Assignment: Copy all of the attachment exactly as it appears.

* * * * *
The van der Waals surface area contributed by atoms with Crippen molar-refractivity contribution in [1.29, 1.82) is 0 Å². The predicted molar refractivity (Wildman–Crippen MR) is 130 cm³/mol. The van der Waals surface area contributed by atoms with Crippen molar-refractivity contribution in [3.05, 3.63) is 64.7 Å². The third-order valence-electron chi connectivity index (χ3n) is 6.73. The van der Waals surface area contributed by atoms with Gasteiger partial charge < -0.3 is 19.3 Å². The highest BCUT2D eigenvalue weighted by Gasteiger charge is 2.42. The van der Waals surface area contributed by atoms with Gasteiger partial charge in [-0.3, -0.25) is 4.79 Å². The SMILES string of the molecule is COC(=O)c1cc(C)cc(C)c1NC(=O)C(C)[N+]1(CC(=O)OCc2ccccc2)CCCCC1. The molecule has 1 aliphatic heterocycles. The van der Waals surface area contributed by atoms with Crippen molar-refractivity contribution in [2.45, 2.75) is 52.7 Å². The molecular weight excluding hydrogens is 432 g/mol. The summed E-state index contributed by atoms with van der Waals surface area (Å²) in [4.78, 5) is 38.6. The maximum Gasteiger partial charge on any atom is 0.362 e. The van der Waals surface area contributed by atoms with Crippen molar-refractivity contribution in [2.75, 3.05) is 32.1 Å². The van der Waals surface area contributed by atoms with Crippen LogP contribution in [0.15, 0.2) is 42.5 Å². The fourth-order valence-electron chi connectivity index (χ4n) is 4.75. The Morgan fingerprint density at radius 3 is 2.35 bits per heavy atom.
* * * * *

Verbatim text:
The van der Waals surface area contributed by atoms with Crippen molar-refractivity contribution in [1.29, 1.82) is 0 Å². The predicted molar refractivity (Wildman–Crippen MR) is 130 cm³/mol. The van der Waals surface area contributed by atoms with Crippen molar-refractivity contribution in [3.05, 3.63) is 64.7 Å². The third-order valence-electron chi connectivity index (χ3n) is 6.73. The van der Waals surface area contributed by atoms with Gasteiger partial charge < -0.3 is 19.3 Å². The highest BCUT2D eigenvalue weighted by Gasteiger charge is 2.42. The van der Waals surface area contributed by atoms with Gasteiger partial charge in [-0.3, -0.25) is 4.79 Å². The SMILES string of the molecule is COC(=O)c1cc(C)cc(C)c1NC(=O)C(C)[N+]1(CC(=O)OCc2ccccc2)CCCCC1. The molecule has 1 aliphatic heterocycles. The van der Waals surface area contributed by atoms with Crippen molar-refractivity contribution in [2.45, 2.75) is 52.7 Å². The molecular weight excluding hydrogens is 432 g/mol. The summed E-state index contributed by atoms with van der Waals surface area (Å²) in [4.78, 5) is 38.6. The maximum Gasteiger partial charge on any atom is 0.362 e. The van der Waals surface area contributed by atoms with Crippen molar-refractivity contribution in [2.75, 3.05) is 32.1 Å². The van der Waals surface area contributed by atoms with Crippen LogP contribution in [0.15, 0.2) is 42.5 Å². The fourth-order valence-electron chi connectivity index (χ4n) is 4.75. The Morgan fingerprint density at radius 3 is 2.35 bits per heavy atom.